A few years ago my friend Ardalan Keramati gave me a volume of Paul Celan poetry translated by Pierre Joris. Ardi didn’t realize that, years before, I had commissioned a new work on one of Pierre’s poems and knew first-hand his vision, sense of reflection, and language virtuosity—a perfect match for Celan’s elusive language, full of imagery, evoking sensations and emotions that leave much to the imagination because they are based on concrete realities that he purposefully loses in translation to art. Much of it is informed by WWII: Celan was born into a German-speaking Romanian Jewish family and lost his parents in the camps.
What Ardi does know is me, and this poetry moved and inspired me. My idea for THE CELAN PROJECT formed as much from Celan’s poems as from his writing about poetry. To another poet he wrote: “to that in your work which did not—or not yet—open up to my comprehension, I responded with respect and by waiting: one can never pretend to comprehend completely—that would be disrespect in the face of the Unknown that inhabits—or comes to inhabit—the poet: that would be to forget that poetry is something one breathes; that poetry breathes you in.” What an attractive invitation to musical composition, since perhaps the most difficult obstacle in setting words to music is taking the concrete and translating it into the abstract, all the while giving it a new definition through the strange ability of music to evoke often universally-recognizable emotions. (That statement may make some musicological friends wince, but I find it to be true.) When I introduced this work to our three 2009 commissioned composers—David Shapiro, Kirsten Broberg, and the above-mentioned Kile Smith—each leaped at the opportunity, dove into Celan’s oeuvre and came back with fantastic ideas. For example, from Kile Smith’s anticipated new work:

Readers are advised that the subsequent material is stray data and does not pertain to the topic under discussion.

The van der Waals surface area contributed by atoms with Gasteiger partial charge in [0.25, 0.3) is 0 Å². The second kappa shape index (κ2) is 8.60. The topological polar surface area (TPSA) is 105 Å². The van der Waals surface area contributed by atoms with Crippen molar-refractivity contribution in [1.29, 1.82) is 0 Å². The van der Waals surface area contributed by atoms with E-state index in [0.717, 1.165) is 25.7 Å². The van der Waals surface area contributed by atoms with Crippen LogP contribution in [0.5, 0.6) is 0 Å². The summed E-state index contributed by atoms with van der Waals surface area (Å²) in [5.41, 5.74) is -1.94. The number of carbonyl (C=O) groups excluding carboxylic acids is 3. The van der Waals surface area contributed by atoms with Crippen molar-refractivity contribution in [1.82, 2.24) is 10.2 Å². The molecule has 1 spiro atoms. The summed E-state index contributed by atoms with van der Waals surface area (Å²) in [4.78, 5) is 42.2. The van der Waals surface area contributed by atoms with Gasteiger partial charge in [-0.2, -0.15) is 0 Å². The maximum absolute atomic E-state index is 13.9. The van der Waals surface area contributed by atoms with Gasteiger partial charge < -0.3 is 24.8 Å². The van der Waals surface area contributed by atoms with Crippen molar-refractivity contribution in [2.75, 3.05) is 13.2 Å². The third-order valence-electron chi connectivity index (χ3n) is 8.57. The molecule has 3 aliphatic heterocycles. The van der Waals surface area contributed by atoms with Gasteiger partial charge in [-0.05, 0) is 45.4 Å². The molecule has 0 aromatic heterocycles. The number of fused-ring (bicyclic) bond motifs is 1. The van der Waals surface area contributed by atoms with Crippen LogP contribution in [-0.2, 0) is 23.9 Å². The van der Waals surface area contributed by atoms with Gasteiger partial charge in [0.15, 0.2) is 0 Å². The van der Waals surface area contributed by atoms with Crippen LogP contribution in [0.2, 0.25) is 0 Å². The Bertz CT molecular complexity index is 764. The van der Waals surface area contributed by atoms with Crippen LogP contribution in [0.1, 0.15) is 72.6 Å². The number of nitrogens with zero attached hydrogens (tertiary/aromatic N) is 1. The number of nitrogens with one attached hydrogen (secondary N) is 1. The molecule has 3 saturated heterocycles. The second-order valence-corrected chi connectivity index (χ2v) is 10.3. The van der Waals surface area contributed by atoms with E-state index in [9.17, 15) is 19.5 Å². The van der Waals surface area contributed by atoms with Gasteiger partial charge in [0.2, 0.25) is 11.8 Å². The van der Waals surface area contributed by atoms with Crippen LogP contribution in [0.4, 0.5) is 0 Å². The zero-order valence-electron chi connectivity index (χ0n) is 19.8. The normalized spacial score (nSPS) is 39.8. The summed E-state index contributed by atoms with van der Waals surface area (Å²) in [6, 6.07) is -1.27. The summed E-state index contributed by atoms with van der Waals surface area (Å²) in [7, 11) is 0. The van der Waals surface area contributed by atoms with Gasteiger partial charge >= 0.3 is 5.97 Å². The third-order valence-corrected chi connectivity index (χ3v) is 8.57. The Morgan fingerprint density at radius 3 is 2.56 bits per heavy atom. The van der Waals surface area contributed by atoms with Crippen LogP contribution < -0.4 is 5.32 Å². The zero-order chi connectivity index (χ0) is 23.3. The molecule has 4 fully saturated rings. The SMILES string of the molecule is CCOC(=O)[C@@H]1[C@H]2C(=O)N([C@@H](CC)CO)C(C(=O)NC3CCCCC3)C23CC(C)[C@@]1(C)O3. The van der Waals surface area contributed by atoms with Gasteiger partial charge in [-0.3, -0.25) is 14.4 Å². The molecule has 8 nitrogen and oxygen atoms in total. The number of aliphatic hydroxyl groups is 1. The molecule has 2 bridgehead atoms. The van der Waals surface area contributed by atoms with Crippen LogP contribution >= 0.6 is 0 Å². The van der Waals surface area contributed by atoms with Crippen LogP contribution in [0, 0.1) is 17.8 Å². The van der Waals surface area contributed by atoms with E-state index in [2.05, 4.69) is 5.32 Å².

Before your late face,
wandering between nights
that change me too,
something came to stand,
which was with us once already, un-
touched by thoughts.
(“Before your late face,” trans. Joris, 1995)
With its pages strewn across the airport Marriott bed, the wind and thunder still playing outside the window, and the sounds of The Crossing fresh in my mind from four days of singing together, I imagined what David’s new work will sound like to our audience on January 4. I was hardly able to sleep, aching to sing this new music of a composer who has an amazing ability to establish a specific color and tone so that the listener has the feeling they are in the piece—have already been in the piece—and are a part of its emotional environment. From the opening nostalgic melody (Autumn eats its leaf / out of my hand / we are friends) to the haunting repetitive harmonies of the closing bars (It is time / it is time.), it is a painfully beautiful work that should not be missed. Please join us for it on January 4, as we kick off THE CELAN PROJECT—and then come back for the premieres of Broberg and Smith during our MONTH OF MODERNS, May 18–June 5. And, hope the thunder stays away.—Donald Nally